Microsoft to acquire Skype in $8.5bn deal (by Craig Nicholson)
Microsoft is staking its place in the VoIP for business market with the acquisition of the world's biggest web calls provider.
The company announced today (May 10th) that it has agreed to buy Luxembourg-based Skype for $8.5 billion (£5.2 billion) in cash from investor group Silver Lake. It has been approved by the boards of both firms.
Microsoft said the acquisition will increase the accessibility of real-time video and voice communications, and bring benefits to customers who use VoIP for business. Skype will support Microsoft devices including the Xbox and Kinect, Windows Phone and a range of Windows devices. Meanwhile, Microsoft will connect Skype users with Lync, Outlook, Xbox Live and other online communities.
"Skype is a phenomenal service that is loved by millions of people around the world," said Microsoft chief executive officer Steve Ballmer. "Together we will create the future of real-time communications so people can easily stay connected to family, friends, clients and colleagues anywhere in the world."
Founded in 2003, Skype was acquired by eBay before it was bought out by Silver Lake in November 2009. In the last 18 months, the service has increased monthly calling minutes by 150 per cent.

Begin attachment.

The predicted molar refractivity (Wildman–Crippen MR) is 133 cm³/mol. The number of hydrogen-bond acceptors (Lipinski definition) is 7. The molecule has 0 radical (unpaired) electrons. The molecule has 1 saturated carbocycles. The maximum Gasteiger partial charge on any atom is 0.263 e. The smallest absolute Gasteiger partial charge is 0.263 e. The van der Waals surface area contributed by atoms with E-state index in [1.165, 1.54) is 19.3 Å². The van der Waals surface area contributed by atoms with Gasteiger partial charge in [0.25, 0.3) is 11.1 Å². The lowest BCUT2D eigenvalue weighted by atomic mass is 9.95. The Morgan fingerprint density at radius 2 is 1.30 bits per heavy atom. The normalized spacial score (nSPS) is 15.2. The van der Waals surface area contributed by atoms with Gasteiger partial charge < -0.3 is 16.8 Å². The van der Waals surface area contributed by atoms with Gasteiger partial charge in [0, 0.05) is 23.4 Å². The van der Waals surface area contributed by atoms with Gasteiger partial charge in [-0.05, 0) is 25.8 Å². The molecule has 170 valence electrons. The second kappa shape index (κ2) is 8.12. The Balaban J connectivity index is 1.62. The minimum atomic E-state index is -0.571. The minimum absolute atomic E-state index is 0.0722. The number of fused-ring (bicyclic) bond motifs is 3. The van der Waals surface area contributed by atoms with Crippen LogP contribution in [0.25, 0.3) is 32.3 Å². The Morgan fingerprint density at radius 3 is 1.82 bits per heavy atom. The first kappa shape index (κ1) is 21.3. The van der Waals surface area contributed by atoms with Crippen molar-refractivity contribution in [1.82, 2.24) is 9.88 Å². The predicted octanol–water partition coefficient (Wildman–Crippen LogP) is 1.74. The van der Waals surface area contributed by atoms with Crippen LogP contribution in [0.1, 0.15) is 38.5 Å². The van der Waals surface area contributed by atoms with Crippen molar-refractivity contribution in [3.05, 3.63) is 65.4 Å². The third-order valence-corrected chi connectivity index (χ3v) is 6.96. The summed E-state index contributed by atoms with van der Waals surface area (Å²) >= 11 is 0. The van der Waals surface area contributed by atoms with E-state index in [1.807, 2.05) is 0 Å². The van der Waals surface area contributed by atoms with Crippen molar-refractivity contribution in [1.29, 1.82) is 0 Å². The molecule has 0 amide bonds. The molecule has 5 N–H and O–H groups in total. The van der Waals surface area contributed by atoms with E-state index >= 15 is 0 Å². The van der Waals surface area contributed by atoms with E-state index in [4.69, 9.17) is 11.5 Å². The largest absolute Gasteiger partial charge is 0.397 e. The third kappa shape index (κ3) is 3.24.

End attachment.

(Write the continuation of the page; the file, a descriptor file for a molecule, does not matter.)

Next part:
The move has been met with mixed comments from analysts, some of whom have suggested the price is too high. Michael Clendenin, managing director of consulting firm RedTech Advisors, explained to Reuters that acquiring an internet business for ten times sales could seem "downright cheap". He added: "But if you consider was just valued at about $2.5 billion 18 months ago when a chunk was sold off, then $8.5 billion seems generous and means Microsoft has a high wall to climb to prove to investors that Skype is a necessary linchpin for the company's online and mobile strategy."
However, BGC Financial analyst Colin Gillis told the news agency that the move will give Microsoft an advantage in the tablet market if it is able to put Skype on Windows 8.
Kunal Bajaj, head of telecommunications consulting firm Analysys Mason India, explained to Bloomberg that it "remains to be seen" whether the Skype deal will act as a "silver bullet" for Microsoft.